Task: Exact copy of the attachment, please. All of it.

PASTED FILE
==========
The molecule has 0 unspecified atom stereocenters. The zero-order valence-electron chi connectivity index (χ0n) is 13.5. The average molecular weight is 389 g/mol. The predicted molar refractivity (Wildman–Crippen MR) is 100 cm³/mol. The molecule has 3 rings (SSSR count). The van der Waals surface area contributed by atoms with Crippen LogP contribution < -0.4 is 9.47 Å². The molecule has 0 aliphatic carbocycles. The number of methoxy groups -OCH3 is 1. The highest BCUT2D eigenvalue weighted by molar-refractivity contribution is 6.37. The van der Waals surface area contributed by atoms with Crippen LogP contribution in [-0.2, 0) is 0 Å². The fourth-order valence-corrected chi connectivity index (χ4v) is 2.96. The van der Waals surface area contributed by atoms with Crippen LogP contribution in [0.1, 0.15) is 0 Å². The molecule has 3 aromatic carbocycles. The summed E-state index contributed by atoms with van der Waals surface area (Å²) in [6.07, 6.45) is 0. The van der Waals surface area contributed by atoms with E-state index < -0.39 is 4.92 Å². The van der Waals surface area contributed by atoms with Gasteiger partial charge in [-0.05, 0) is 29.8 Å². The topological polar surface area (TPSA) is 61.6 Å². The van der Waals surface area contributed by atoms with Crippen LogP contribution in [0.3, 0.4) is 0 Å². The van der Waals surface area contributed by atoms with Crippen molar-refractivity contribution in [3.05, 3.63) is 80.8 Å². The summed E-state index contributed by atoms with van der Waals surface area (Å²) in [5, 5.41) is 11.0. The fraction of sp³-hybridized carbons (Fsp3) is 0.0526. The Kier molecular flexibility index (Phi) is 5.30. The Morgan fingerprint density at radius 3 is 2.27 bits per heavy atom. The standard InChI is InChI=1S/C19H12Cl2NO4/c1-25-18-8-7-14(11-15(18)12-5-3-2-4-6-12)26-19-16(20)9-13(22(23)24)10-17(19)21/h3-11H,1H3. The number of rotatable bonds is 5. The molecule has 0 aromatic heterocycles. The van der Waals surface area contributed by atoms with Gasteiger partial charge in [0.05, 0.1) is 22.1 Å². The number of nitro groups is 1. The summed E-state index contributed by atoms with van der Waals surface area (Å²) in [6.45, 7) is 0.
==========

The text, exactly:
The molecule has 0 unspecified atom stereocenters. The zero-order valence-electron chi connectivity index (χ0n) is 13.5. The average molecular weight is 389 g/mol. The predicted molar refractivity (Wildman–Crippen MR) is 100 cm³/mol. The molecule has 3 rings (SSSR count). The van der Waals surface area contributed by atoms with Crippen LogP contribution < -0.4 is 9.47 Å². The molecule has 0 aliphatic carbocycles. The number of methoxy groups -OCH3 is 1. The highest BCUT2D eigenvalue weighted by molar-refractivity contribution is 6.37. The van der Waals surface area contributed by atoms with Crippen LogP contribution in [-0.2, 0) is 0 Å². The fourth-order valence-corrected chi connectivity index (χ4v) is 2.96. The van der Waals surface area contributed by atoms with Crippen LogP contribution in [0.1, 0.15) is 0 Å². The molecule has 3 aromatic carbocycles. The summed E-state index contributed by atoms with van der Waals surface area (Å²) in [6.07, 6.45) is 0. The van der Waals surface area contributed by atoms with E-state index < -0.39 is 4.92 Å². The van der Waals surface area contributed by atoms with Gasteiger partial charge in [-0.05, 0) is 29.8 Å². The topological polar surface area (TPSA) is 61.6 Å². The van der Waals surface area contributed by atoms with Crippen LogP contribution in [0.3, 0.4) is 0 Å². The van der Waals surface area contributed by atoms with Crippen molar-refractivity contribution in [3.05, 3.63) is 80.8 Å². The summed E-state index contributed by atoms with van der Waals surface area (Å²) in [5, 5.41) is 11.0. The fraction of sp³-hybridized carbons (Fsp3) is 0.0526. The Kier molecular flexibility index (Phi) is 5.30. The Morgan fingerprint density at radius 3 is 2.27 bits per heavy atom. The standard InChI is InChI=1S/C19H12Cl2NO4/c1-25-18-8-7-14(11-15(18)12-5-3-2-4-6-12)26-19-16(20)9-13(22(23)24)10-17(19)21/h3-11H,1H3. The number of rotatable bonds is 5. The molecule has 0 aromatic heterocycles. The van der Waals surface area contributed by atoms with Gasteiger partial charge in [0.05, 0.1) is 22.1 Å². The number of nitro groups is 1. The summed E-state index contributed by atoms with van der Waals surface area (Å²) in [6.45, 7) is 0.